On the flipside of Casey’s story, there is a storyline running in the background that deals with the socioeconomic climate of Chicago and the way the violence has taken a toll on the entire city. Violence and poverty are two very real issues in Chicago at this moment and have been for a real time.

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The very real message the show sends in regards to the issues facing Chicago is done the right way, unlike the social commentary with Casey’s story. The Pope is about to arrive in a torn city where there’s a clear divide that runs down the center of it. Father Tomas thinks the Pope needs to spend more time in the south side of Chicago. He makes the point that it’s in those humble churches that the faith is the strongest. However, the Pope’s cabinet doesn’t want to put the Pope in danger, creating friction but also dissonance for devout Catholics. The idea being that faith and worship don’t hang on how much money a person has, yet poverty doesn’t afford you any advantages within it. The poor, as devout as they are, are being penalized for humility and poverty.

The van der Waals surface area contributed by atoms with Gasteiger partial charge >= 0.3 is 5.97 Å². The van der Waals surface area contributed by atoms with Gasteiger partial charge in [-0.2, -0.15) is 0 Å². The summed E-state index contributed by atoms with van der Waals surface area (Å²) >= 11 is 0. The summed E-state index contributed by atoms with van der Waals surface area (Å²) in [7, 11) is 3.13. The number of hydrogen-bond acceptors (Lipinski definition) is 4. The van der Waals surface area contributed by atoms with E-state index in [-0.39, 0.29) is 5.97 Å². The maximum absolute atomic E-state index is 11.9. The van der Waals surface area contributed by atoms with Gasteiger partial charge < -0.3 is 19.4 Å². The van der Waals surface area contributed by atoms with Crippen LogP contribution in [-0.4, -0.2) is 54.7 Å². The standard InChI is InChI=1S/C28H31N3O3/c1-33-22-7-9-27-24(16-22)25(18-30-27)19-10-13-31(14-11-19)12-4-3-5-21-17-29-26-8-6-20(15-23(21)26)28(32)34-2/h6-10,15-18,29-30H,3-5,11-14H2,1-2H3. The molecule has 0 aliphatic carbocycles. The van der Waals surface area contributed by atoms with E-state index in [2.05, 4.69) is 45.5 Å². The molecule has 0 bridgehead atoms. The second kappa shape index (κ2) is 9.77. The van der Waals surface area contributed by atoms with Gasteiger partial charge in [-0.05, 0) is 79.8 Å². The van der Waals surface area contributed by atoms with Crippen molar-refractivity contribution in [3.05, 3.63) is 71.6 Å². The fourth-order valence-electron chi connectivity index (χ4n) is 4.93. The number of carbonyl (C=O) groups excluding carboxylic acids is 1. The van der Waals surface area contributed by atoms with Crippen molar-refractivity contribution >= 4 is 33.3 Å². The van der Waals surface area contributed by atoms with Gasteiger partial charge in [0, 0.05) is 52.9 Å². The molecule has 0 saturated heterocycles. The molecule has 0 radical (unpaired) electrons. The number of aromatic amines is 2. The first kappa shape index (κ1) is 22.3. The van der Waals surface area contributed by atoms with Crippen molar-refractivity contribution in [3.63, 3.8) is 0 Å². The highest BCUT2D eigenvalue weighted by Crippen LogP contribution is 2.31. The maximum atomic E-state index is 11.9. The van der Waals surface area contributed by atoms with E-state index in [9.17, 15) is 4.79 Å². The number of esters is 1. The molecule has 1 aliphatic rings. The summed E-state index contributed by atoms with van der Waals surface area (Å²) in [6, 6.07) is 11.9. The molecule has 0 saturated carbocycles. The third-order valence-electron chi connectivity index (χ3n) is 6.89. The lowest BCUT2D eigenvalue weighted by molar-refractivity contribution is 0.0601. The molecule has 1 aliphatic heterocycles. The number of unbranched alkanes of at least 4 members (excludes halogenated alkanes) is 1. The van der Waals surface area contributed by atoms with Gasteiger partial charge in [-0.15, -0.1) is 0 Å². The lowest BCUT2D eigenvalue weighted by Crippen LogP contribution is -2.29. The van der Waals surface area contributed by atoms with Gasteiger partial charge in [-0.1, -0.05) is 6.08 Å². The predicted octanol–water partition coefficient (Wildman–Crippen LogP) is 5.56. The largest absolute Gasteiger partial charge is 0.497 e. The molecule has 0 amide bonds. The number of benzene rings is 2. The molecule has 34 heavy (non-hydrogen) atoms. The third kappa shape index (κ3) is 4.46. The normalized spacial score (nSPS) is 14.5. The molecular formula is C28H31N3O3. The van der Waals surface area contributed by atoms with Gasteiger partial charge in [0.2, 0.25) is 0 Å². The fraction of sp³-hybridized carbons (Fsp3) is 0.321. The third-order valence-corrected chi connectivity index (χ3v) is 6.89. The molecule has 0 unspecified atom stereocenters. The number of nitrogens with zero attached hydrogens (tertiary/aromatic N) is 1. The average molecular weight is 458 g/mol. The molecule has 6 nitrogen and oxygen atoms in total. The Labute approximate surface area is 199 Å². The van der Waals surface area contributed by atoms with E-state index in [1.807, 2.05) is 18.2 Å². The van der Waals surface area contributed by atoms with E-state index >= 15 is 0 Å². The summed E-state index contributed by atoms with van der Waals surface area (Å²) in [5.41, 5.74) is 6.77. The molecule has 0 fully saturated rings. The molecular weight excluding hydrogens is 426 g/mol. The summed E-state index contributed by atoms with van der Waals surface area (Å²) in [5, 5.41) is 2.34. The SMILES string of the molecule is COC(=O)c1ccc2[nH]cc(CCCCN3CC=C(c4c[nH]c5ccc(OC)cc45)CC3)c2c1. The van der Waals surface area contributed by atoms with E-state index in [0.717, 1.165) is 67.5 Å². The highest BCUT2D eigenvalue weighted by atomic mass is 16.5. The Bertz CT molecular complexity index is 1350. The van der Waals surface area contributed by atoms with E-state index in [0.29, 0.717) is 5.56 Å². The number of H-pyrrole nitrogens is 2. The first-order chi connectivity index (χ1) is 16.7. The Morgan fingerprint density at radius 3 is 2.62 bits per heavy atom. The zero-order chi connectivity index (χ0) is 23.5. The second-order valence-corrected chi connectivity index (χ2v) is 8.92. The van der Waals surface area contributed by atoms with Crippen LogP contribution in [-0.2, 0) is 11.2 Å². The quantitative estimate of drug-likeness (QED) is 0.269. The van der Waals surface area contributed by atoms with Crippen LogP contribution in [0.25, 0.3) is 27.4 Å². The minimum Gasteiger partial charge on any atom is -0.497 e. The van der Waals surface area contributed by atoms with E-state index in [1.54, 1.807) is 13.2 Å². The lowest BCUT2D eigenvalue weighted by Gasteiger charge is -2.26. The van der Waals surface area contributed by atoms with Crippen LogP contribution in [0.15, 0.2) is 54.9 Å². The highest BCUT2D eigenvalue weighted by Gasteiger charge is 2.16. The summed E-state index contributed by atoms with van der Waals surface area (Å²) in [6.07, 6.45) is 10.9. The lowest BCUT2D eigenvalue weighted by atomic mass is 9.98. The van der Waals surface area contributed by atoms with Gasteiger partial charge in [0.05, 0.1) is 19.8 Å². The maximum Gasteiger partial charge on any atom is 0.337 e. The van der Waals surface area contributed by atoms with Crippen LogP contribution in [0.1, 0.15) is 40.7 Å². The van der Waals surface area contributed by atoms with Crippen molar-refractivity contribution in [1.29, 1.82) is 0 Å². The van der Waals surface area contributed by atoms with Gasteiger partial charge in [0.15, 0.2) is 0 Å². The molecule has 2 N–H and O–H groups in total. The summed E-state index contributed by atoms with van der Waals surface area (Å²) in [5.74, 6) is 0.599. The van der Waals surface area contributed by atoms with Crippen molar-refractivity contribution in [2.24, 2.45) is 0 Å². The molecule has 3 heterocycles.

Maria Walters, who we still don’t know much about, seems to be a philanthropist at the head of some organization meant to better the city of Chicago. She understands Father Tomas’ work and is dedicated to lifting Chicago out of the dark. I am assuming that the rebuilding of Chicago will play in, somehow, with the darkness that has infiltrated it. We have already seen the two overlap in regards to the brutal murders in the southside, but what is next? The two have crashed and it will have to be addressed as the story continues to play these stories against each other. Bring on the Pope!



1 out of 5